Under the Federal Rules of Civil Procedure, motions for writs of attachment are governed by
the laws of the state where the district court is located. Fed. R. Civ. P. 64. Under California law, to secure a writ of attachment, the Plaintiffs have the burden of proving: (1) the claim is one on which an attachment may be issued; (2) the probable validity of such claim; (3) the attachment is not sought for any other purpose than to secure recovery on the claim; and (4) the amount to be secured by the attachment is greater than zero. Cal. Civ. Proc. Code § 484.090. Probable validity exists where it is "more likely than not that the plaintiff will obtain a judgment against the defendant on that claim." Cal. Civ. Proc. Code § 481.190. In other words, "the Court must consider the relative merits of the positions of the respective parties and make a determination of the probable outcome of the litigation." Loeb & Loeb v. Beverly Glen Music, Inc., 166 Cal. App. 3d 1110, 1120 (1985). Because the writ of attachment at issue here would cause Defendants to lose control of their property, the prerequisites for issuance of a writ of attachment are strictly construed against Plaintiffs. Blastrac v. Concrete Solutions & Supply, 678 F. Supp. 2d 1001, 1004 (C.D. Cal. 2010). Furthermore, an attachment may be issued only if the claim sued upon is (a) a claim for money based upon a contract, express or implied; (b) of a fixed or readily ascertainable amount not less than $500 (by reference to the contract itself); (c) that is either unsecured or secured by personal property, not real property; and (d) is a commercial claim. Cal. Civ. Proc. Code § 483.010.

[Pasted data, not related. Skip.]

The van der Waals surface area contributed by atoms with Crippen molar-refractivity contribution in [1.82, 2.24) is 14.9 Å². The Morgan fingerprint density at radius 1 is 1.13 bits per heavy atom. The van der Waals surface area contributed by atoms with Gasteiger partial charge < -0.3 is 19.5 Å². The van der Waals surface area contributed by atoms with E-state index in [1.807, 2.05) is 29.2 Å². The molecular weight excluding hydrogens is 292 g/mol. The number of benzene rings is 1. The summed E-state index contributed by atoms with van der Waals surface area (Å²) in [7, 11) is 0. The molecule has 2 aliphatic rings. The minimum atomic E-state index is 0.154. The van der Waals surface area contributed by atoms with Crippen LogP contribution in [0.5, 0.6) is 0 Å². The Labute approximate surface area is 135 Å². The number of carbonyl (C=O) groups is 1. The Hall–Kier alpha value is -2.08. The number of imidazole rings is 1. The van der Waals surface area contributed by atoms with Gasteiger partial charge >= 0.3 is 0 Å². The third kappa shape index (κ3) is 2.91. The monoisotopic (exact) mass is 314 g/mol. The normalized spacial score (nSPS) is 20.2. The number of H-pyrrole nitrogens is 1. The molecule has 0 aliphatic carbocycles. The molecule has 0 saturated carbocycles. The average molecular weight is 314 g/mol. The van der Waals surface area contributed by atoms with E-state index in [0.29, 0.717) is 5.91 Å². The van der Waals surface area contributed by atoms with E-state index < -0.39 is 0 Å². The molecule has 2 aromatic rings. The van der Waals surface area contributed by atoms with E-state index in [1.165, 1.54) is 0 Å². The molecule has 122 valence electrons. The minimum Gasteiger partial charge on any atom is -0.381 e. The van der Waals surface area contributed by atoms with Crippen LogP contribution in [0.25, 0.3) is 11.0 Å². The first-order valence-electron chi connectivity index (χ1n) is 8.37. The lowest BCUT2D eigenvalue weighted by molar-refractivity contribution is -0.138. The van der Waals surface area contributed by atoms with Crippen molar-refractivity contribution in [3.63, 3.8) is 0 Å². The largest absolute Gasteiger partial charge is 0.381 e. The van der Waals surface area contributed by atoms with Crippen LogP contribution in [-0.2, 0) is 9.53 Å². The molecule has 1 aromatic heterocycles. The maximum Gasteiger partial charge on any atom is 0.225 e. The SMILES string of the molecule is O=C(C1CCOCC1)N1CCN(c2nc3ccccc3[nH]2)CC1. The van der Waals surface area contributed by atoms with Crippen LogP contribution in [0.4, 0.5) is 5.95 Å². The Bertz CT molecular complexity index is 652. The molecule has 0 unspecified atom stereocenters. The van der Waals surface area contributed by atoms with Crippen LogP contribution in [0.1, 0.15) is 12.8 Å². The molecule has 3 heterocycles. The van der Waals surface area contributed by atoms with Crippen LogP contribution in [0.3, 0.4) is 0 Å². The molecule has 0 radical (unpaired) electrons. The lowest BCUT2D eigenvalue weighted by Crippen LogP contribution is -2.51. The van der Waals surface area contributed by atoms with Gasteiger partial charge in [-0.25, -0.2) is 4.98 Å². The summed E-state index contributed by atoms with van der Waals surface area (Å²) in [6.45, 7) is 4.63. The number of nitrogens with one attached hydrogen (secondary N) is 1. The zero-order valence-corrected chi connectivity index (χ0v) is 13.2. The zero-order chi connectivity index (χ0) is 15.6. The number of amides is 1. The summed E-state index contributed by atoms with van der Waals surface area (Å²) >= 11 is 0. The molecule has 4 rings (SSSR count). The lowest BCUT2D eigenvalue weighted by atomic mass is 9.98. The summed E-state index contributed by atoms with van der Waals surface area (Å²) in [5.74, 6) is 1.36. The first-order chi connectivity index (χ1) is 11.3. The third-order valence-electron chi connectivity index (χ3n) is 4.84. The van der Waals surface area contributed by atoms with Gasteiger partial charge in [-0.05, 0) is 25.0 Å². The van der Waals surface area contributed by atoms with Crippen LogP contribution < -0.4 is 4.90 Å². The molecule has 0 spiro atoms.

Defendants move for reconsideration on the basis that newly discovered evidence indicates that Plaintiffs each signed rescission agreements rescinding the First Argyll Contracts and, accordingly, there is no longer probable validity that Plaintiffs will succeed on their breach of contract and fraudulent inducement claims and a writ of attachment may not be maintained. Plaintiffs argue the rescission agreements do not constitute newly discovered evidence and that, even if the Court grants Defendants' motion for reconsideration, the rescission agreements do not change the outcome of Plaintiffs' motion for a writ of attachment because Defendants themselves breached the rescission agreements. Plaintiff Irwin further states he believes the signature on the rescission agreement identified by Defendants to have been signed by him is a forgery. (Declaration of David Irwin at ¶ 6.) Plaintiff Albergo admits to having signed a rescission agreement, but claims he only did so because he was told it was necessary for him to receive his stocks under the First Argyll Contracts. (Declaration of Robert Albergo at ¶¶ 8, 10.)
In light of the existence of the rescission agreements, and in order to prevent injustice, the Court exercises its inherent authority to reconsider and modify its own orders and grants Defendants' motion for reconsideration. The burden placed upon a party seeking a prejudgment writ of attachment is a heavy one and the requirements for the issuance of a writ of attachment are to be strictly construed against the applicant. Blastrac, 678 F. Supp. 2d at 1004. In considering the rescission agreements, the Court finds Plaintiffs have failed to meet their burden of demonstrating probable validity as to their breach of contract and fraudulent inducement claims. Accordingly, the Court's August 23, 2010 Order, as amended by the Court's September 30 Order, is vacated in so far as it granted Plaintiff's motion for a writ of attachment. Should ...